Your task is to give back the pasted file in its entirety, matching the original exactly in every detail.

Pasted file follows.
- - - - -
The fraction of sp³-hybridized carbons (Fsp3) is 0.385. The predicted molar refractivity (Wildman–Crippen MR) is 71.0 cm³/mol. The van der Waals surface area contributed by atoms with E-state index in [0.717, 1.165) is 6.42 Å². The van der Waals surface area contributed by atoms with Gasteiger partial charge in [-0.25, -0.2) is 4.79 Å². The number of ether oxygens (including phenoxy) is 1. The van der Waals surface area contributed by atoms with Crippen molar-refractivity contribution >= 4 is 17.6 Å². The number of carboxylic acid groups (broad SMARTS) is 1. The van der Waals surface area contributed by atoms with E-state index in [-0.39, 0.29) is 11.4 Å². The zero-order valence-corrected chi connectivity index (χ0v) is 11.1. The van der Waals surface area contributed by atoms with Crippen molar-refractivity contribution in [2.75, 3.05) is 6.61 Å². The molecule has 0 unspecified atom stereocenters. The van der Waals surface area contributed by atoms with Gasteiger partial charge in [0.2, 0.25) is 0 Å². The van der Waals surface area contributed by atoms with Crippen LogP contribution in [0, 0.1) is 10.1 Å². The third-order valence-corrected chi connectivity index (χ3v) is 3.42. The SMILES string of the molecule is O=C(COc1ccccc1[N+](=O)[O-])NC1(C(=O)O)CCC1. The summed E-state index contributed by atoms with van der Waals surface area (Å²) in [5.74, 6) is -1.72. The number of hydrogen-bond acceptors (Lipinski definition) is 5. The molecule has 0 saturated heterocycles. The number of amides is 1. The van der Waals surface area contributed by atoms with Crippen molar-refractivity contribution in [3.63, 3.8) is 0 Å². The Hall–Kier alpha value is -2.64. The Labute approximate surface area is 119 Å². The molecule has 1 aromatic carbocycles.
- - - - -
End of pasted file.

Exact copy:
The fraction of sp³-hybridized carbons (Fsp3) is 0.385. The predicted molar refractivity (Wildman–Crippen MR) is 71.0 cm³/mol. The van der Waals surface area contributed by atoms with E-state index in [0.717, 1.165) is 6.42 Å². The van der Waals surface area contributed by atoms with Gasteiger partial charge in [-0.25, -0.2) is 4.79 Å². The number of ether oxygens (including phenoxy) is 1. The van der Waals surface area contributed by atoms with Crippen molar-refractivity contribution >= 4 is 17.6 Å². The number of carboxylic acid groups (broad SMARTS) is 1. The van der Waals surface area contributed by atoms with E-state index in [-0.39, 0.29) is 11.4 Å². The zero-order valence-corrected chi connectivity index (χ0v) is 11.1. The van der Waals surface area contributed by atoms with Crippen molar-refractivity contribution in [2.75, 3.05) is 6.61 Å². The molecule has 0 unspecified atom stereocenters. The van der Waals surface area contributed by atoms with Gasteiger partial charge in [0.2, 0.25) is 0 Å². The van der Waals surface area contributed by atoms with Crippen LogP contribution in [0, 0.1) is 10.1 Å². The third-order valence-corrected chi connectivity index (χ3v) is 3.42. The SMILES string of the molecule is O=C(COc1ccccc1[N+](=O)[O-])NC1(C(=O)O)CCC1. The summed E-state index contributed by atoms with van der Waals surface area (Å²) in [5.74, 6) is -1.72. The number of hydrogen-bond acceptors (Lipinski definition) is 5. The molecule has 0 saturated heterocycles. The number of amides is 1. The van der Waals surface area contributed by atoms with Crippen molar-refractivity contribution in [3.63, 3.8) is 0 Å². The Hall–Kier alpha value is -2.64. The Labute approximate surface area is 119 Å². The molecule has 1 aromatic carbocycles.